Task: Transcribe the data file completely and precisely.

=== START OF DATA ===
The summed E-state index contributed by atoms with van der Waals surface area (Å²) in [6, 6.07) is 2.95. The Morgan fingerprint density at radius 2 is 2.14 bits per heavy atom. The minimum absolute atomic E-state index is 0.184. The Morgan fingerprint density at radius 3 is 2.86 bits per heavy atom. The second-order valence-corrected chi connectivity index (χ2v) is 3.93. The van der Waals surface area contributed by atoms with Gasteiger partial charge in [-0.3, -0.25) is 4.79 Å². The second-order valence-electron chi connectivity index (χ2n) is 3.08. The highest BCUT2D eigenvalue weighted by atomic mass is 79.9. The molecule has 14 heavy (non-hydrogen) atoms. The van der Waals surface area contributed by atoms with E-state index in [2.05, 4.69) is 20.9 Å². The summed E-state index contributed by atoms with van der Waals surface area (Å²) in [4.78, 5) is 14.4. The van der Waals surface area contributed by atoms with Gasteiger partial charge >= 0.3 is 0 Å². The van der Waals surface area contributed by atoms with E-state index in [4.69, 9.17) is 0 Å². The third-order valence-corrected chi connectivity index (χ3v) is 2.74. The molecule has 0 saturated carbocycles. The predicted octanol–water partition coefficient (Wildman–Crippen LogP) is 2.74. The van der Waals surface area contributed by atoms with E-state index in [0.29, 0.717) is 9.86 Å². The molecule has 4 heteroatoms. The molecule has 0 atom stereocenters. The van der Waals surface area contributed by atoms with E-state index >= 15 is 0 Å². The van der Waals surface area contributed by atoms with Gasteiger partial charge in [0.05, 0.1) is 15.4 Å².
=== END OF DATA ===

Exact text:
The summed E-state index contributed by atoms with van der Waals surface area (Å²) in [6, 6.07) is 2.95. The Morgan fingerprint density at radius 2 is 2.14 bits per heavy atom. The minimum absolute atomic E-state index is 0.184. The Morgan fingerprint density at radius 3 is 2.86 bits per heavy atom. The second-order valence-corrected chi connectivity index (χ2v) is 3.93. The van der Waals surface area contributed by atoms with Gasteiger partial charge in [-0.3, -0.25) is 4.79 Å². The second-order valence-electron chi connectivity index (χ2n) is 3.08. The highest BCUT2D eigenvalue weighted by atomic mass is 79.9. The molecule has 14 heavy (non-hydrogen) atoms. The van der Waals surface area contributed by atoms with E-state index in [2.05, 4.69) is 20.9 Å². The summed E-state index contributed by atoms with van der Waals surface area (Å²) in [4.78, 5) is 14.4. The van der Waals surface area contributed by atoms with Gasteiger partial charge >= 0.3 is 0 Å². The van der Waals surface area contributed by atoms with E-state index in [4.69, 9.17) is 0 Å². The third-order valence-corrected chi connectivity index (χ3v) is 2.74. The molecule has 0 saturated carbocycles. The predicted octanol–water partition coefficient (Wildman–Crippen LogP) is 2.74. The van der Waals surface area contributed by atoms with E-state index in [0.29, 0.717) is 9.86 Å². The molecule has 4 heteroatoms. The molecule has 0 atom stereocenters. The van der Waals surface area contributed by atoms with E-state index >= 15 is 0 Å². The van der Waals surface area contributed by atoms with Gasteiger partial charge in [0.05, 0.1) is 15.4 Å².